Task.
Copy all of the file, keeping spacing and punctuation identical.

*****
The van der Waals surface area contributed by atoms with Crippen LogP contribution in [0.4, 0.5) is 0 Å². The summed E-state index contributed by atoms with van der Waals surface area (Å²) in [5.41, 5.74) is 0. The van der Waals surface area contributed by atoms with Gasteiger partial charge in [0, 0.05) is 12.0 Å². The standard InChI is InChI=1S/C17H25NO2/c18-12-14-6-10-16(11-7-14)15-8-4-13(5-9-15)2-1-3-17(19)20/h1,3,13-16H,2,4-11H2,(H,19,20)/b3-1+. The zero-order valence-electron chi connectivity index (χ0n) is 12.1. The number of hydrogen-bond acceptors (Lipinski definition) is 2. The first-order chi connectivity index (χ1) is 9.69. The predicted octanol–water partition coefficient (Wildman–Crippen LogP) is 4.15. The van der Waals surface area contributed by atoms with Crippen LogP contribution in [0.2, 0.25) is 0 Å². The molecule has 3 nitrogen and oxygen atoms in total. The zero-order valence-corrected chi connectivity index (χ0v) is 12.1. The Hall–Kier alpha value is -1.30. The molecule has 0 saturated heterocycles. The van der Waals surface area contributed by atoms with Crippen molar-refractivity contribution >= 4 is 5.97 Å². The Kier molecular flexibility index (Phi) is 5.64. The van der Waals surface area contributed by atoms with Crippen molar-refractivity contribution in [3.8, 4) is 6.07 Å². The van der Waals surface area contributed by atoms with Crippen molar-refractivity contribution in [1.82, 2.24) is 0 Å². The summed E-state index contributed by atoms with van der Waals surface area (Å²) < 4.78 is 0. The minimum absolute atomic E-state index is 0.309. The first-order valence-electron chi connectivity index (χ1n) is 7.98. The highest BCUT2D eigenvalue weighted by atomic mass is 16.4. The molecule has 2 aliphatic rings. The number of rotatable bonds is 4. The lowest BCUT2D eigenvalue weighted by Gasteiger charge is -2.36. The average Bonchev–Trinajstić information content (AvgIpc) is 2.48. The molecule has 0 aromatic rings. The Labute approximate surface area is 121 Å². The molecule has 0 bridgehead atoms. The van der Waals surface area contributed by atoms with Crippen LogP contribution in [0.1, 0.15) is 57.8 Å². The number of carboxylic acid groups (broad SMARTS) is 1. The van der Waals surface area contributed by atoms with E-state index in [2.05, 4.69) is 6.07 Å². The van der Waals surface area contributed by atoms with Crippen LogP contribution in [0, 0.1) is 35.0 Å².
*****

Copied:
The van der Waals surface area contributed by atoms with Crippen LogP contribution in [0.4, 0.5) is 0 Å². The summed E-state index contributed by atoms with van der Waals surface area (Å²) in [5.41, 5.74) is 0. The van der Waals surface area contributed by atoms with Gasteiger partial charge in [0, 0.05) is 12.0 Å². The standard InChI is InChI=1S/C17H25NO2/c18-12-14-6-10-16(11-7-14)15-8-4-13(5-9-15)2-1-3-17(19)20/h1,3,13-16H,2,4-11H2,(H,19,20)/b3-1+. The zero-order valence-electron chi connectivity index (χ0n) is 12.1. The number of hydrogen-bond acceptors (Lipinski definition) is 2. The first-order chi connectivity index (χ1) is 9.69. The predicted octanol–water partition coefficient (Wildman–Crippen LogP) is 4.15. The van der Waals surface area contributed by atoms with Crippen LogP contribution in [0.2, 0.25) is 0 Å². The molecule has 3 nitrogen and oxygen atoms in total. The zero-order valence-corrected chi connectivity index (χ0v) is 12.1. The Hall–Kier alpha value is -1.30. The molecule has 0 saturated heterocycles. The van der Waals surface area contributed by atoms with Crippen molar-refractivity contribution >= 4 is 5.97 Å². The Kier molecular flexibility index (Phi) is 5.64. The van der Waals surface area contributed by atoms with Crippen molar-refractivity contribution in [3.8, 4) is 6.07 Å². The van der Waals surface area contributed by atoms with Crippen molar-refractivity contribution in [1.82, 2.24) is 0 Å². The summed E-state index contributed by atoms with van der Waals surface area (Å²) < 4.78 is 0. The minimum absolute atomic E-state index is 0.309. The first-order valence-electron chi connectivity index (χ1n) is 7.98. The highest BCUT2D eigenvalue weighted by atomic mass is 16.4. The molecule has 2 aliphatic rings. The number of rotatable bonds is 4. The lowest BCUT2D eigenvalue weighted by Gasteiger charge is -2.36. The average Bonchev–Trinajstić information content (AvgIpc) is 2.48. The molecule has 0 aromatic rings. The Labute approximate surface area is 121 Å². The molecule has 0 bridgehead atoms. The van der Waals surface area contributed by atoms with Crippen LogP contribution in [0.1, 0.15) is 57.8 Å². The number of carboxylic acid groups (broad SMARTS) is 1. The van der Waals surface area contributed by atoms with E-state index in [2.05, 4.69) is 6.07 Å². The van der Waals surface area contributed by atoms with Crippen LogP contribution in [0, 0.1) is 35.0 Å².